If you have a vision for society (as I think everybody should), I think the great test of it is: can you pursue it now, either by yourself or with a group of others, in the way you live your life? If the only progress you can make towards it is by agitating, by seeking to gain political power, then it's both utopian and probably dangerous.

Sunday, May 21, 2017

Strange Comforts

I'm still feeling blue, but I've been finding some comfort in a strange place-- YouTube videos of Gene Siskel and Roger Ebert's At The Movies show.

They appeal to me for various reasons:

1) They belong to the recent past (eighties and nineties)-- a period I've always found fascinating. I don't mean specifically the eighties and nineties-- I mean whatever the recent past is, relative to now. The recent past isn't history, but it's not the present either. It's a kind of limbo. Somehow, I find that strangely tranquil. The controversies of the moment have died down, but the controversies of history haven't flared up yet. (For instance, it's strange viewing their review of JFK and remembering what a hullaballoo there was about that movie.)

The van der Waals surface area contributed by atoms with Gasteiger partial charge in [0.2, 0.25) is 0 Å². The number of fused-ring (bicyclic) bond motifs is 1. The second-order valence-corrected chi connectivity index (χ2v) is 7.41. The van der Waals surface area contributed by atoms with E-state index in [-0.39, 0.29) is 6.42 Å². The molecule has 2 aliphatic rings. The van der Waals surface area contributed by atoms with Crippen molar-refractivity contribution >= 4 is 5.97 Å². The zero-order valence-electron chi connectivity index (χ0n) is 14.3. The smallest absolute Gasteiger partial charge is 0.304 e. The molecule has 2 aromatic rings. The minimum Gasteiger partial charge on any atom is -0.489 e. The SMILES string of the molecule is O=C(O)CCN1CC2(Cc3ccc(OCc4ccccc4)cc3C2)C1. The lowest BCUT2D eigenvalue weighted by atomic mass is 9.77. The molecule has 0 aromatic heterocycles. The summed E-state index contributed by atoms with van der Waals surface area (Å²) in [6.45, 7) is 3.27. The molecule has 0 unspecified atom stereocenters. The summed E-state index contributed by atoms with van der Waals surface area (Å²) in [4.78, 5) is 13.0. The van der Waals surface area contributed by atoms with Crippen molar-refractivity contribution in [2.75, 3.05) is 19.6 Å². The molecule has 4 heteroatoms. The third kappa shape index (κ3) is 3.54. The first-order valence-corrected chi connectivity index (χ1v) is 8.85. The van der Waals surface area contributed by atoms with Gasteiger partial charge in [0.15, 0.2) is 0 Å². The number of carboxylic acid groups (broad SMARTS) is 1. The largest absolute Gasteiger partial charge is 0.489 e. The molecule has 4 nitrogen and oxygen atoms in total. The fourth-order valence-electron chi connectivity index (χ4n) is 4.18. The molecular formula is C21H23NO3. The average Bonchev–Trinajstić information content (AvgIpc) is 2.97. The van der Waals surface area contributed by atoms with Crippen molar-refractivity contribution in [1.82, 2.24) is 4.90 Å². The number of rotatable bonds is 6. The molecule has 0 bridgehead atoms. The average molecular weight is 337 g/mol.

2) I like the fact that they were both Chicago film critics. As my previous post shows, I'm very interested in the concept of place recently-- especially cities and towns. I have a friend who's fascinated with Chicago, though that might have had more to do with the Chicago gal he married.

3) I like the theme music.

4) I like the opening montage, which shows them leaving their respective newspaper offices and going to the cinema. Imagine having, not only one great job, but two great jobs!

5) I like that the show had its own traditions. There's the famous thumbs up and thumbs down, of course, but also the fact that they would say: "Until next week, the balcony is closed" at the end. They also did "worst of the year" and "best of the year" shows.

6) The show incorporates one of my favourite things in the world-- an empty cinema, which serves as its set. Obvious, but effective. In fact, the background images on my computer diary, on my laptop, on my work computer, and even on my gmail are all cinema interiors-- some empty, one with an audience. I like them in both cases, but especially when they're empty-- the idea of a private cinema, or even a private screening, is delicious. I think the mind is a kind of private cinema-- it's my favourite metaphor for consciousness.